Sleeping gear: Pack a good quality, lightweight sleeping bag, and a camping pillow. We will provide comfortable warm sleeping mats.
Daypack: Pack a good quality, comfortable hydration backpack that can be worn for long periods of time amd hold all your day gear, such as water, snacks, camera, and extra layers. Your non-daily essentials will be moved forward to the next campsite. Pack at least 2-3 liters of water capacity and a water purification system.
It’s also important to pack a lightweight and waterproof rain cover for your backpack in case of unexpected rain.
Food: Pack high-energy snacks such as nuts, dried fruits, and protein bars
First-Aid kit: Pack a comprehensive first-aid kit, including bandages, pain relievers, anti-inflammatory, and antibiotic ointment.
Headlamp or flashlight: Pack a headlamp or flashlight with extra batteries.
Personal hygiene items: Pack personal hygiene items such as a toothbrush, toothpaste, wet wipes, and hand sanitizer.
Sun protection: Pack a wide brim hat, sunglasses, sunscreen, and lip balm.
Cash and cards: Pack enough cash and credit cards for emergencies.
Travel documents: Pack your passport, visa, and any other important travel documents.
Additionally, it’s important to consider the cultural customs of Bhutan, and pack clothes that are appropriate for the temples and monasteries you will be visiting. Avoid wearing revealing or tight clothing and bring clothes that cover your knees and shoulders.
Finally, it’s a good idea to bring a small amount of cash in local currency, as many places in Bhutan do not accept credit or debit cards.
Overall, the key is to be well-prepared, comfortable and keep it minimalistic, so you can focus on the journey and enjoy the beautiful scenery of Bhutan.
What is the food like? Will it be vegetarian or non-vegetarian?
The food in Bhutan is diverse and flavorful, and it is heavily influenced by traditional Tibetan and Indian cuisine. The staple food is rice and chili, and dishes are often prepared with a variety of locally grown vegetables and herbs.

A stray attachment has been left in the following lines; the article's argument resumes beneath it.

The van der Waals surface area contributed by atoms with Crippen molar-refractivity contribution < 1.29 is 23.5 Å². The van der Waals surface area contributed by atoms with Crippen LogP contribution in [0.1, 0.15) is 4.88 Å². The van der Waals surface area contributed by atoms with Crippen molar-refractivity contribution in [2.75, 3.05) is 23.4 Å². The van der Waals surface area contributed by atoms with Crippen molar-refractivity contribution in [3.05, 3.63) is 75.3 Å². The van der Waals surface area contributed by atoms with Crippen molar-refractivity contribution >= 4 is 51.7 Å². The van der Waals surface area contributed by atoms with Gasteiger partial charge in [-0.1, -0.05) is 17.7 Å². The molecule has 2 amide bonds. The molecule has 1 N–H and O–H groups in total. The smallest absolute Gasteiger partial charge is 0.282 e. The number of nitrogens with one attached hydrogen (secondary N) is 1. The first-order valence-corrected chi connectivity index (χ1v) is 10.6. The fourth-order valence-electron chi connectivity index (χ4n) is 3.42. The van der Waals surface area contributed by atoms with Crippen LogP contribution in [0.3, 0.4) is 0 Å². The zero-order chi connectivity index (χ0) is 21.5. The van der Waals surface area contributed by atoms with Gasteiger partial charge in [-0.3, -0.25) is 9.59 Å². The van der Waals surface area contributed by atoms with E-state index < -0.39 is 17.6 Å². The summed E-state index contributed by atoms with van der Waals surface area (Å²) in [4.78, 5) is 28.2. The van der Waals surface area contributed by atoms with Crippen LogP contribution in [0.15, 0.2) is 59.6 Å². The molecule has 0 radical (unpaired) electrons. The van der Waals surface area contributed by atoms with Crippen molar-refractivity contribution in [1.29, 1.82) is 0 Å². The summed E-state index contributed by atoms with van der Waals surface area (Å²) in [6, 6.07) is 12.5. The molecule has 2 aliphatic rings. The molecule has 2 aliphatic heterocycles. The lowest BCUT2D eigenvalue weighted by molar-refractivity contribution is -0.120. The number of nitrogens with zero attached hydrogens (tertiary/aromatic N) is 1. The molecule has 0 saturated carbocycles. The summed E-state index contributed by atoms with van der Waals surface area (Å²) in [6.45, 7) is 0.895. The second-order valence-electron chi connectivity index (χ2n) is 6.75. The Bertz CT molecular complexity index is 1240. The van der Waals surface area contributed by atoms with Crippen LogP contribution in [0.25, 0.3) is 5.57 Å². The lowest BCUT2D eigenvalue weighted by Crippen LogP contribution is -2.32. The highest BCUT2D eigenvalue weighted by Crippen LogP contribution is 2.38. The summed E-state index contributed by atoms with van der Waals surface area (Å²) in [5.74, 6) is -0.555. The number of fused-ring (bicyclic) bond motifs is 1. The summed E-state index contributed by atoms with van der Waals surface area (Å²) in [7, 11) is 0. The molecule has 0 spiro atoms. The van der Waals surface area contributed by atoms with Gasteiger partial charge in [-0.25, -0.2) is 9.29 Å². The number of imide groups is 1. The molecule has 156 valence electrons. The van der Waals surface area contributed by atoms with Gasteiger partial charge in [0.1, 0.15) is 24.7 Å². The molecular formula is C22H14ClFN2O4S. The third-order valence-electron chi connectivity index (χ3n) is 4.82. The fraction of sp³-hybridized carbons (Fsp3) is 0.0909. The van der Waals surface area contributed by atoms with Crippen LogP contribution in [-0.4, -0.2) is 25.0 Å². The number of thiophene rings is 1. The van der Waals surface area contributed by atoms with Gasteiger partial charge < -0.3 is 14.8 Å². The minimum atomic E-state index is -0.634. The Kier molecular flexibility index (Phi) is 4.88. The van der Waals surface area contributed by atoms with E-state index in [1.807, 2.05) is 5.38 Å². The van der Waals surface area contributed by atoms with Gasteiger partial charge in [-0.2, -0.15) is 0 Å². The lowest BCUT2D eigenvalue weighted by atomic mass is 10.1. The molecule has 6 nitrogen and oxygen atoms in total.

Bhutanese cuisine is known for its use of chili peppers and cheese, which are used in many dishes. The traditional Bhutanese diet includes a lot of red rice, buckwheat, and wheat, as well as vegetables and meat.
The Bhutanese people are largely Buddhist, so there is a significant number of vegetarian and non-vegetarian options. There is a strong tradition of vegetarianism in Bhutan, and many Bhutanese people avoid meat, especially on religious days.
Vegetarian options include dishes such as Ema Datshi (chili and cheese), Jasha Maru (spicy chicken), and Kewa Datshi (potatoes and cheese). Non-vegetarian options include dishes such as Phaksha Paa (pork with chili), Hoentoe (buckwheat noodles with meat) and Goep (tripe).
If you have any dietary restrictions or preferences, it’s important to communicate them in advance with us to ensure that suitable food options are available during your journey.
What type of accommodation will be provided during the trek?
Charming, unique hotels when in Punakha, Para, and Thimphu.
During the mountain trek, you will be sleeping in traditional tents used by Yak Herders. They are specially designed to give you an old world feeling and to be light enough to be carried on horseback to the next location. We know you will enjoy them.
What do you mean by acclimatization and altitude sickness?
Acclimatization is the process of adjusting to the decreased oxygen levels at higher elevations, which is necessary when trekking or traveling to high altitude regions such as Bhutan. When you ascend to elevations above 2,500 meters (8,200 feet), your body needs time to adjust to the lower levels of oxygen in the air.
The best way to prepare for high altitude is to allow your body time to acclimatize. This can be done by gradually increasing your elevation over time and avoiding rapid ascent. The general recommendation is to spend a night at an altitude of 2,500-3,000 meters (8,200-9,800 feet) before moving on to higher elevations.
Other things that can help your body acclimatize include:
Drinking plenty of water to stay hydrated
- Eating high-energy foods
- Getting enough rest and sleep
- Taking it easy on the first few days and avoid overexertion and using oxygen supplements if needed
Being aware of symptoms of altitude sickness and knowing how to prevent and treat it.
It’s important to note that not everyone will acclimatize at the same rate, and some people may be more susceptible to altitude sickness. If you are experiencing symptoms of altitude sickness such as headaches, nausea, fatigue, and shortness of breath, it’s important to descend to a lower altitude and seek medical attention if necessary.
In summary, acclimatization is an important process that helps your body adjust to the lower levels of oxygen at high altitudes, and it is essential for a safe and comfortable journey in high altitude regions like Bhutan.